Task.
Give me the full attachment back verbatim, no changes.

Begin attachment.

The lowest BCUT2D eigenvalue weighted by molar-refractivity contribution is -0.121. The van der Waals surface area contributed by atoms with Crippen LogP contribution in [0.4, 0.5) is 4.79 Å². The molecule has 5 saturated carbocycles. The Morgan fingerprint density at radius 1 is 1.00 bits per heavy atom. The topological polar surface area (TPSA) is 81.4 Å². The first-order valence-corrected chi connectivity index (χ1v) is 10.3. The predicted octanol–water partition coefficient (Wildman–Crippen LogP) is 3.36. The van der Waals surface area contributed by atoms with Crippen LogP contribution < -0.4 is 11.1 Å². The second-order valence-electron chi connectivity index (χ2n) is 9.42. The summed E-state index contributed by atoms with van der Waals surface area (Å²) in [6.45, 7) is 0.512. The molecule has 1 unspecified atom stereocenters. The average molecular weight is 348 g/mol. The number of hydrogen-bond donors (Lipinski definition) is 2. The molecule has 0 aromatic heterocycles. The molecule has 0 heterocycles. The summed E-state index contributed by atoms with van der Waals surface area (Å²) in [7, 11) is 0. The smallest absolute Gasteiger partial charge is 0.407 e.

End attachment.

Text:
The lowest BCUT2D eigenvalue weighted by molar-refractivity contribution is -0.121. The van der Waals surface area contributed by atoms with Crippen LogP contribution in [0.4, 0.5) is 4.79 Å². The molecule has 5 saturated carbocycles. The Morgan fingerprint density at radius 1 is 1.00 bits per heavy atom. The topological polar surface area (TPSA) is 81.4 Å². The first-order valence-corrected chi connectivity index (χ1v) is 10.3. The predicted octanol–water partition coefficient (Wildman–Crippen LogP) is 3.36. The van der Waals surface area contributed by atoms with Crippen LogP contribution < -0.4 is 11.1 Å². The second-order valence-electron chi connectivity index (χ2n) is 9.42. The summed E-state index contributed by atoms with van der Waals surface area (Å²) in [6.45, 7) is 0.512. The molecule has 1 unspecified atom stereocenters. The average molecular weight is 348 g/mol. The number of hydrogen-bond donors (Lipinski definition) is 2. The molecule has 0 aromatic heterocycles. The molecule has 0 heterocycles. The summed E-state index contributed by atoms with van der Waals surface area (Å²) in [7, 11) is 0. The smallest absolute Gasteiger partial charge is 0.407 e.